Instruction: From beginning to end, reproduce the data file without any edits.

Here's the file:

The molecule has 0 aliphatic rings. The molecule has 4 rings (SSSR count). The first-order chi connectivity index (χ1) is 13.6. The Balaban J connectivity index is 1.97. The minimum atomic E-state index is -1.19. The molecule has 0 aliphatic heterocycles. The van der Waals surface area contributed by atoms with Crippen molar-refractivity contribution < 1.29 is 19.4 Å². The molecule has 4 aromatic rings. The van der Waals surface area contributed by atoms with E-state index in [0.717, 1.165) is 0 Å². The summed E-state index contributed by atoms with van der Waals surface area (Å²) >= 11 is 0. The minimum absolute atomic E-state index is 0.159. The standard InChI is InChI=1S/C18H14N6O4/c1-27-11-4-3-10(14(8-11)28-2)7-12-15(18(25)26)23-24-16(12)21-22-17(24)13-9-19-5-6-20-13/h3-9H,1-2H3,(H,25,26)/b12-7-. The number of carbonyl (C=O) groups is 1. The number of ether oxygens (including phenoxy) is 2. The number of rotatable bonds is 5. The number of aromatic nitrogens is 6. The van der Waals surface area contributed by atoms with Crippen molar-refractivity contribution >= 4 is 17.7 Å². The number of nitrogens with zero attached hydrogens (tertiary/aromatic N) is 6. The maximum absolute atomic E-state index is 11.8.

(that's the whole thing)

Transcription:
The molecule has 0 aliphatic rings. The molecule has 4 rings (SSSR count). The first-order chi connectivity index (χ1) is 13.6. The Balaban J connectivity index is 1.97. The minimum atomic E-state index is -1.19. The molecule has 0 aliphatic heterocycles. The van der Waals surface area contributed by atoms with Crippen molar-refractivity contribution < 1.29 is 19.4 Å². The molecule has 4 aromatic rings. The van der Waals surface area contributed by atoms with E-state index in [0.717, 1.165) is 0 Å². The summed E-state index contributed by atoms with van der Waals surface area (Å²) >= 11 is 0. The minimum absolute atomic E-state index is 0.159. The standard InChI is InChI=1S/C18H14N6O4/c1-27-11-4-3-10(14(8-11)28-2)7-12-15(18(25)26)23-24-16(12)21-22-17(24)13-9-19-5-6-20-13/h3-9H,1-2H3,(H,25,26)/b12-7-. The number of carbonyl (C=O) groups is 1. The number of ether oxygens (including phenoxy) is 2. The number of rotatable bonds is 5. The number of aromatic nitrogens is 6. The van der Waals surface area contributed by atoms with Crippen molar-refractivity contribution >= 4 is 17.7 Å². The number of nitrogens with zero attached hydrogens (tertiary/aromatic N) is 6. The maximum absolute atomic E-state index is 11.8.